The etymology of br' is obscure, and as James Barr (_The Semantics of
Biblical Language_), etymological considerations are only marginally
helpful in considering the semantics of a lexical stock of a particular
semitic language. Usage is definitive.
In that vein, it can be easily verified by anyone with access to a
Young's, Strong's, or Englishman's concordance that God is the ONLY
subject of br' in the Qal. The Pi'el and the Hiphil, which contributed to
Gesenius' conjectured etymology, are clearly in a different semantic
range and are of little or no relevance to the determination of the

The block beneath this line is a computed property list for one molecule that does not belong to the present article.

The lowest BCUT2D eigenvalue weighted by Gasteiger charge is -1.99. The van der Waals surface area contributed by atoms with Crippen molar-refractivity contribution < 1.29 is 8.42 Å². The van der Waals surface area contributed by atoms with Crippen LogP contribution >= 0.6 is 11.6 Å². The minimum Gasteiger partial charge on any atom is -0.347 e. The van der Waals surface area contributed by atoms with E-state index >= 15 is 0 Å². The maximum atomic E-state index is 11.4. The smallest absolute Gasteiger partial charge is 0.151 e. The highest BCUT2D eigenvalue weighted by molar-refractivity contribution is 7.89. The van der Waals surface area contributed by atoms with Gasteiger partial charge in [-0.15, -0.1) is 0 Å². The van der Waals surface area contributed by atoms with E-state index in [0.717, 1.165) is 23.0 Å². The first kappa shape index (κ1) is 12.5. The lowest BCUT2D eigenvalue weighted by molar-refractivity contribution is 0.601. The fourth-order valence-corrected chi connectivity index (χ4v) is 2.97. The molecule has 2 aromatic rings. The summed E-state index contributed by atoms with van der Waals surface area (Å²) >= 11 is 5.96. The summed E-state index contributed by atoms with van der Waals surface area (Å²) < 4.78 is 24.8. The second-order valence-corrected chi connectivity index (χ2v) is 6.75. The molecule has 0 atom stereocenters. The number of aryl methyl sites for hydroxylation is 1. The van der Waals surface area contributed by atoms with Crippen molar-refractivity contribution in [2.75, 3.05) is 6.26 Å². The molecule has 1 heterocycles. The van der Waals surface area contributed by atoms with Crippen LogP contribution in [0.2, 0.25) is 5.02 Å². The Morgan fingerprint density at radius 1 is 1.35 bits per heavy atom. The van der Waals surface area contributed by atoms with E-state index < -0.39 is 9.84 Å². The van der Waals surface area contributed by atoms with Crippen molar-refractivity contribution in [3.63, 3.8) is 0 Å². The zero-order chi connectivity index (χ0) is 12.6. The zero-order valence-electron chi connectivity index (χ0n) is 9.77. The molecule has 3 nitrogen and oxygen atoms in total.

meaning of br'.
However, it may be seen (again, from any concordance) that while God alone
is always the subject of br', it is not the case (as some authors--
references escape me at this point--maintain) that br' is "creation out of
nothing." Thus br' in Gn 1:1 seq. does not entail ex nihilo creation.
See U. Cassuto, _Commentary on Genesis: From Adam to Noah_, or Henri
Blocher, _Revelations des Origines_ (English translation available from
IVP), among others.